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[65] treated our soldiers whom they had captured, and the way in which they intended to treat them?

Answer. On the evening of the twelfth I was in Colonel Duckworth's headquarters. I had not been conscripted then. I saw a despatch there from Forrest to Duckworth, dated that afternoon. It read something like this:

Colonel W. L. Duckworth, Covington, Tennessee. I have killed three hundred and captured three hundred.

Duckworth remarked to me previous to the attack that no quarter would be shown at Fort Pillow at all; that they were a set of damned Yankees and Tennessee traitors there, and they intended to show them no quarter.

Question. When did he say this?

Answer. On the evening of the eleventh of April, at Covington.

Question. How long had you known Duckworth?

Answer. I never saw him before I saw him there.

Question. Did he say this to you?

Answer. I was not in conversation with him, but I heard him say this to a Captain Hill, a retired confederate captain, who formerly belonged to his command. He was within five or six feet of me when he said it.

Question. Were they talking at that time about the intended attack on Fort Pillow?

Answer. Yes, sir; and five days rations were ordered then, and Duckworth said they were going to take Fort Pillow, and no quarter would be shown at all.

Question. Do you know how Major Bradford got to Covington, and when?

Answer. I think he arrived there on the evening of the twelfth, just about dusk.

Question. Did Major Bradford state to you that he desired to disguise himself?

Answer. Yes, sir. He said that he had personal enemies in that command, among whom was this Willis Wright, who recognized him and told them who he was. Major Bradford was a native Tennesseean.

Question. Did any of the conscripts who were with you see Major Bradford shot?

Answer. Yes, sir; and I understand that one or two others, who escaped when I did, are here in in the city; and I shall try to get their statements.

W. R. McLagan, a citizen of the United States, being first duly sworn, states, upon oath, that for the last two years he has been trading between St. Louis, Missouri, and Covington, Tennessee; that at the time of the attack upon Fort Pillow, April twelfth, 1864, he was at Covington, Tennessee, and was taken by General Forrest as a conscript on the thirteenth of April, with about thirty other citizens; that on the evening of the twelfth of April Major Bradford, Thirteenth Tennessee cavalry, United States forces, arrived at Covington, under guard, as a prisoner of war, and was reported as such to Colonel Duckworth, commanding Seventh Tennessee cavalry, confederate forces; that on the thirteenth of April Major Bradford and the conscripts, including the affiant, were placed in charge of two companies of the Seventh Tennessee cavalry, Captains Russell and Lawler commanding. They were taken to Brownsville, Tennessee, and started from there to Jackson, Tennessee. When they had proceeded about five miles from Brownsville a halt was made, and Major Bradford was taken about fifty yards from the command by a guard of five confederate soldiers in charge of a lieutenant, and was there deliberately shot, three of the confederate soldiers discharging their fire-arms, all of which took effect, killing him instantly. This was on the fourteenth day of April, 1864, near dusk; that the body of Major Bradford was left unburied in the woods about fifty yards from the road. The affiant, with the other conscripts, were taken on to Jackson, and on the twenty-second day of April the affiant and twenty-five others of the conscripts made their escape from the confederate forces at Jackson. On the way back he saw the body of Major Bradford lying in the same place where he was shot. This was on Saturday night, the twenty-third of April. Major Bradford, before he was shot, fell on his knees and said that he had fought them manfully, and wished to be treated as a prisoner of war.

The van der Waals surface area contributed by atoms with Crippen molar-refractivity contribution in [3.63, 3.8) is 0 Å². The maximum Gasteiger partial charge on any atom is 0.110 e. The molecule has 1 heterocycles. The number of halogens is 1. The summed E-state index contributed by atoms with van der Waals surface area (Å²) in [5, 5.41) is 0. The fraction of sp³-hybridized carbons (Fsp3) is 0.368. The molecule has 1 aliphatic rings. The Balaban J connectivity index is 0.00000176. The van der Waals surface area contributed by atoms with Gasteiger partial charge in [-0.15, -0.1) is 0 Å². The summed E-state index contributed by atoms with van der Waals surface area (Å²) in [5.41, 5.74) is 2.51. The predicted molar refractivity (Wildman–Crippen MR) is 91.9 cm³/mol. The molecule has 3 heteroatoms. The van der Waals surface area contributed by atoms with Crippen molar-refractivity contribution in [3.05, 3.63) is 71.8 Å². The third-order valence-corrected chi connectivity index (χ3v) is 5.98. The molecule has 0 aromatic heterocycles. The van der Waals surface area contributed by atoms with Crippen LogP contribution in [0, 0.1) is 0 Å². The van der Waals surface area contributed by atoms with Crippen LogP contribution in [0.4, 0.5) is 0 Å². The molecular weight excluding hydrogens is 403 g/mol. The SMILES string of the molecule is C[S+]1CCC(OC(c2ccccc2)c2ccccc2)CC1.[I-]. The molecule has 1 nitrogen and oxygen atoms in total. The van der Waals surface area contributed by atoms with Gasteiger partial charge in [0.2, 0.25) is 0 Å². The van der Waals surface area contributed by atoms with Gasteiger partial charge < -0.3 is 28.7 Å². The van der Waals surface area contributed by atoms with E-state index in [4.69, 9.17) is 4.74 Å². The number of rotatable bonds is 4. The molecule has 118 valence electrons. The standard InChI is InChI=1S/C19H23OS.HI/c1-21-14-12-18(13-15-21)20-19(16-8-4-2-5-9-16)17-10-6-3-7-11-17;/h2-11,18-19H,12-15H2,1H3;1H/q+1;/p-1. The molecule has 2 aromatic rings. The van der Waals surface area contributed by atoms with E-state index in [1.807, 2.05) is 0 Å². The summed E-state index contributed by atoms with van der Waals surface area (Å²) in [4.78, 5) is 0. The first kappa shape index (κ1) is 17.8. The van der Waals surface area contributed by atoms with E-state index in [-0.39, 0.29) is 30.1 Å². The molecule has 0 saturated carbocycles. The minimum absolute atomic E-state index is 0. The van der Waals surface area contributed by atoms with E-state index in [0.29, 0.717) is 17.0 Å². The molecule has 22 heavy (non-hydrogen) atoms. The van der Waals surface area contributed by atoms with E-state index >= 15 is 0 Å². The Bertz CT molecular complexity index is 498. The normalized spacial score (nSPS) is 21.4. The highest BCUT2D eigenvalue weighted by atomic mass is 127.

headquarters District of West-Tennessee, Memphis, Tennessee, April 25, 1864.
Subscribed and sworn to before me this day.

T. H. Harris, Lieutenant-Colonel and Assistant Adjutant-General Sixteenth Army Corps.


The following papers and affidavits were furnished the Committee by General Mason Brayman, at Cairo, and are herewith submitted:

Cairo, Illinois, April 18, 1864.
We have the honor of reporting to you, as the only known survivors of the commissioned officers of the Thirteenth Tennessee cavalry, that, on the morning of the twelfth day of the present month, at about the hour of daylight, the rebels, numbering from five thousand to seven thousand, attacked our garrison at Fort Pillow, Tennessee, numbering as it did only about five hundred effective men. They at first sent in a flag of truce demanding a surrender, which Major Booth, then commanding the post, (Major Booth, of the Sixth United States heavy artillery, colored,) refused. Shortly after this Major Booth was shot through the heart and fell dead. Major William F. Bradford, then commanding the Thirteenth Tennessee cavalry, assumed command of the Fort, and under his orders a continual fire was kept up until about one o clock P. M., when our cannon and the rifles of the sharp-shooters were mowing the rebels down in such numbers that they could not make an advance. The rebels then hoisted a second flag of truce and sent it in, demanding an unconditional surrender. They also threatened that if the place was not surrendered no quarter would be shown. Major Bradford refused to accept any such terms, would not surrender, and sent back word that

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